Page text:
Honestly, I would have to say the podcast that my husband, Greg, and I just launched in January 2021 called Challenge Yourself: Coaching + Leadership Podcast. We have spoken with some phenomenal leaders in their field that are incredibly inspiring and continue to empower me through their words in every interview we have. They challenge me to dive deep into my own thought process and how I lead throughout my daily life. The gold nuggets I have taken with me from each and every interview have truly made me a better mom, wife, teacher, coach, and person.

You are a person of great influence. If you could inspire a movement that would bring the most amount of good to the most amount of people, what would that be? You never know what your idea can trigger. :-)

The movement I hope I am just in the beginning stage of as I am building my name as a brand is being “Authentically You.” Show up every day as your beautiful self, for you. When you show up for yourself, you will in turn show up for others more authentically and see the positivity in others rather than the innate instant judgment of others. See the good in others, and that will empower them to see the good in themselves.

Can you please give us your favorite “Life Lesson Quote”? Can you share how that was relevant to you in your life?

“The problem is not the problem. The problem is your attitude about the problem.” -Captain Jack Sparrow

When I lost all my hair, I was focused on doing anything and everything in order to grow hair again from topical creams to medicines that compromised my immune system to weekly steroid injections into my scalp for six months. Nothing was working. That is when I realized that I was focusing all my energy on something that I could not control and what I needed to do was to put all my energy into my mindset about the problem. It completely changed my point of view and little by little I started to begin to accept my hair loss. Not only did it transform my thoughts about hair loss but about my entire life.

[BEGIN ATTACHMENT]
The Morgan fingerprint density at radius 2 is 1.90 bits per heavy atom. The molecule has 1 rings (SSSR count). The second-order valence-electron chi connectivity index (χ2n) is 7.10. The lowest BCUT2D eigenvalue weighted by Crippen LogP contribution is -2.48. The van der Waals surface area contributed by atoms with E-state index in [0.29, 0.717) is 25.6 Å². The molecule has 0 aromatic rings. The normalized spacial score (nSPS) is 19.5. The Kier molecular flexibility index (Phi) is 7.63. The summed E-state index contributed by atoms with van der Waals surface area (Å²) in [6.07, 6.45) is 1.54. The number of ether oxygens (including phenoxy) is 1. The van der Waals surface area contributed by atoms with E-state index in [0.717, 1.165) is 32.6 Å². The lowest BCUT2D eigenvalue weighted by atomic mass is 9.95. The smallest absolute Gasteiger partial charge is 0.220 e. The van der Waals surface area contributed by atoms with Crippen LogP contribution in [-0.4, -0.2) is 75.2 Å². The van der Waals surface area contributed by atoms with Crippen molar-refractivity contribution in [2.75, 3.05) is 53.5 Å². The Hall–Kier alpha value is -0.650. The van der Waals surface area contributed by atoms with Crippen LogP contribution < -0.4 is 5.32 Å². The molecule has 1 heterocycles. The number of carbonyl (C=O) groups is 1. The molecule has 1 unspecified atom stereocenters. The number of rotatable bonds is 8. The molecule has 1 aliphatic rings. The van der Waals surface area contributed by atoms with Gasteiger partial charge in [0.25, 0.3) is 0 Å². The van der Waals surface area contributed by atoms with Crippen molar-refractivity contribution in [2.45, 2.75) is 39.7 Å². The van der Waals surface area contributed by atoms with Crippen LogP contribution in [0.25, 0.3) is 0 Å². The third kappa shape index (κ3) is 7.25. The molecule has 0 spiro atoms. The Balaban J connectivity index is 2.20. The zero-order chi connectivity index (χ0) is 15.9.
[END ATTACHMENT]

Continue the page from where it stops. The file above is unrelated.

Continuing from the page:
How can our readers follow you online?

I would love to connect with readers on Instagram: @mckennareitz or at www.mckennareitz.com where readers can download my ‘5 Day Reset Your Mindset’ freebie, connect with me and you will also find our Challenge Yourself: Coaching + Leadership Podcast!

This was very inspiring. Thank you so much for joining us!

Thank you for this amazing opportunity!



Candice Georgiadis
Authority Magazine

Candice Georgiadis is an active mother of three as well as a designer, founder, social media expert, and philanthropist.